Call of Duty Named in School Shooter Lawsuit

May 25, 2024 by No Comments

On the second anniversary of the Uvalde school shooting, two lawsuits have been filed on behalf of victims’ families against the weapons maker and Activision Blizzard. The families are represented by Josh Koskoff, who said on the record that ‘there is a direct line between the management of these companies and the shooting of Uvalde.’

Meta is also named in one of the lawsuits, but most of the lawsuits target Activision Blizzard as the publisher of Call of Duty and Daniel’s Defense, the maker of the weapon used in a school shooting that killed 22 and injured another 21.

‘Knowing Disclosure’

At the heart of the lawsuits, which were revealed on May 24th, Activision and Meta have joined forces with the arms industry to ‘reach out’ to young, impressionable people. This is the damning claim Koskoff made in a statement:

The truth is that the gun industry and Daniel’s defense did not act alone. They can’t reach this kid but for Instagram. They couldn’t expose him to the dopamine loop that would literally kill a person. That’s what Call of Duty does.

(Meta and Activision Blizzard) knowingly exposed the shooter to the weapon, conditioned him to see it as the solution to his problems, and trained him to use it.

This is not the first time that Call of Duty has been cited as the root cause or blame for a tragic school shooting. In 2012, the Sandy Hook shooter — who also ran rampant in elementary school — was accused of being obsessed with video games, particularly Call of Duty. That was a few years ago Josh Koskoff successfully led the legal campaign Against used arms manufacturer Remington that Shooting.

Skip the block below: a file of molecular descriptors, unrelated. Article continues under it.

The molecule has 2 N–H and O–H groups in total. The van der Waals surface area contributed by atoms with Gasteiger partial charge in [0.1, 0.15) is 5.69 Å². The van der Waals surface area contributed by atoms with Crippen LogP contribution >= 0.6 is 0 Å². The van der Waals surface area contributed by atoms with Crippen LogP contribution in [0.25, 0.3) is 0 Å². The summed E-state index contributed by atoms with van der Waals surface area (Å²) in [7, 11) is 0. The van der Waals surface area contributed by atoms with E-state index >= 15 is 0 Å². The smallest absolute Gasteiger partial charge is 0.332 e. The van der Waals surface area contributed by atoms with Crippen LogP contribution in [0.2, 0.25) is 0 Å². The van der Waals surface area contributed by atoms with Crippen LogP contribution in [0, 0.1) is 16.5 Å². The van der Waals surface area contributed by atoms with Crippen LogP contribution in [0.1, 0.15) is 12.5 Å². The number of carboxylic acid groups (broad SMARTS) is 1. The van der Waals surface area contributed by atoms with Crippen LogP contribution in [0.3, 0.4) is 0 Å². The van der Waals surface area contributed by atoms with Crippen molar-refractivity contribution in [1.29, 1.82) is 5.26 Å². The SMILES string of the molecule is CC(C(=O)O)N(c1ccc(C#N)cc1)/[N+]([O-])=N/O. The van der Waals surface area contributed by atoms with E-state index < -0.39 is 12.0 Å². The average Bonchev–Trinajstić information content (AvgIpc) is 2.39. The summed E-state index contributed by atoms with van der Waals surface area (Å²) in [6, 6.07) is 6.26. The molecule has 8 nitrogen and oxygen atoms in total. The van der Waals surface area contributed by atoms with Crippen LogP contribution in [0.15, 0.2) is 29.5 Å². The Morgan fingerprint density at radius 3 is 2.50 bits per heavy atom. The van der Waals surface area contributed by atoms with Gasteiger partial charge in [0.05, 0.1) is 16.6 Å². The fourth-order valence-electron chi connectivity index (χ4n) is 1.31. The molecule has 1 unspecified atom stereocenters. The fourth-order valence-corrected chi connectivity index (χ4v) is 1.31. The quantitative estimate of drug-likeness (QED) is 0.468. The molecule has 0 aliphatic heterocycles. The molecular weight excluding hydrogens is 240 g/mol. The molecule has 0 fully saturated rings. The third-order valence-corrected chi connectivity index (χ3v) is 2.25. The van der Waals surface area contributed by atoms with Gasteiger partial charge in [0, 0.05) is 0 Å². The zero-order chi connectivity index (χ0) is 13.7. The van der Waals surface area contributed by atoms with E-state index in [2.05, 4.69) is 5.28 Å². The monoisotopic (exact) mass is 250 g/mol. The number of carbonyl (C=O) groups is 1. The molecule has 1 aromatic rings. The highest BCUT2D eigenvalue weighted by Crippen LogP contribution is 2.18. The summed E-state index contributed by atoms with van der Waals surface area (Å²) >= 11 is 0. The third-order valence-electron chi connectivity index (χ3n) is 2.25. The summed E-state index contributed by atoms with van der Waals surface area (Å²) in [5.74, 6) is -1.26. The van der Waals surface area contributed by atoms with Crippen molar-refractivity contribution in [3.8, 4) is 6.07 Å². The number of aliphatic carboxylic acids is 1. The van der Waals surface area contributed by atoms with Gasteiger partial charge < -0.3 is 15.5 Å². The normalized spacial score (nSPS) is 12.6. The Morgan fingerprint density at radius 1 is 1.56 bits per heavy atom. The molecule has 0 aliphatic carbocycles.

Activision Blizzard published an immediate response to the lawsuits, stressing that they sympathize with the ‘horrific and heartbreaking’ events in Uvalde in 2022, but that ‘millions of people around the world enjoy video games without resorting to horrific acts’.

This has long been an argument in favor of violent video games. When Donald Trump took to the podium to ‘take a strong stand’ in 2019 Against violent games Like Call of Duty, communities around the world have two billion gamers, many of whom play violent games, research shows. No Influencing them to arm themselves with assault rifles and go on vicious rampages.

If Activision’s lawsuit against Blizzard is successful, claims that the games ‘knowingly promote dangerous weapons to millions of vulnerable young people’ could have dramatic repercussions against the industry. From Fortnite to Grand Theft Auto and Rainbow Six to Battlefield, real-world weapons have been replicated in thousands of video games.

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